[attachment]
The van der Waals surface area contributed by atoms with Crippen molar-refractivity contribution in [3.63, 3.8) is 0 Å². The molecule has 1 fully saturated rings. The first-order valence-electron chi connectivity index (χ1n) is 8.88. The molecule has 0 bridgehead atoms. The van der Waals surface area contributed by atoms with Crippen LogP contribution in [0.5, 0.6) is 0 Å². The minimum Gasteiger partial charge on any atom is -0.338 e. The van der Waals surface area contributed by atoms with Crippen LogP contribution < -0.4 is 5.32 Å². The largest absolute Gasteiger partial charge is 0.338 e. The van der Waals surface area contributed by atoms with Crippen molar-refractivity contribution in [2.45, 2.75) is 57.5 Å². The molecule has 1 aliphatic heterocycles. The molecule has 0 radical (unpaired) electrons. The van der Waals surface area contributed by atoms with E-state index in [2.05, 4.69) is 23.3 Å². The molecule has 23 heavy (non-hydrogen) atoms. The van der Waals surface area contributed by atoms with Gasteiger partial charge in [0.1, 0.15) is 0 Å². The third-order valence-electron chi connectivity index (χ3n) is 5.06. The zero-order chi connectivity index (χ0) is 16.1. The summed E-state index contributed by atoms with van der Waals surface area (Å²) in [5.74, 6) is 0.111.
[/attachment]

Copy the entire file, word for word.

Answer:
The van der Waals surface area contributed by atoms with Crippen molar-refractivity contribution in [3.63, 3.8) is 0 Å². The molecule has 1 fully saturated rings. The first-order valence-electron chi connectivity index (χ1n) is 8.88. The molecule has 0 bridgehead atoms. The van der Waals surface area contributed by atoms with Crippen LogP contribution in [0.5, 0.6) is 0 Å². The minimum Gasteiger partial charge on any atom is -0.338 e. The van der Waals surface area contributed by atoms with Crippen LogP contribution < -0.4 is 5.32 Å². The largest absolute Gasteiger partial charge is 0.338 e. The van der Waals surface area contributed by atoms with Crippen molar-refractivity contribution in [2.45, 2.75) is 57.5 Å². The molecule has 1 aliphatic heterocycles. The molecule has 0 radical (unpaired) electrons. The van der Waals surface area contributed by atoms with E-state index in [2.05, 4.69) is 23.3 Å². The molecule has 23 heavy (non-hydrogen) atoms. The van der Waals surface area contributed by atoms with Gasteiger partial charge in [0.1, 0.15) is 0 Å². The third-order valence-electron chi connectivity index (χ3n) is 5.06. The zero-order chi connectivity index (χ0) is 16.1. The summed E-state index contributed by atoms with van der Waals surface area (Å²) in [5.74, 6) is 0.111.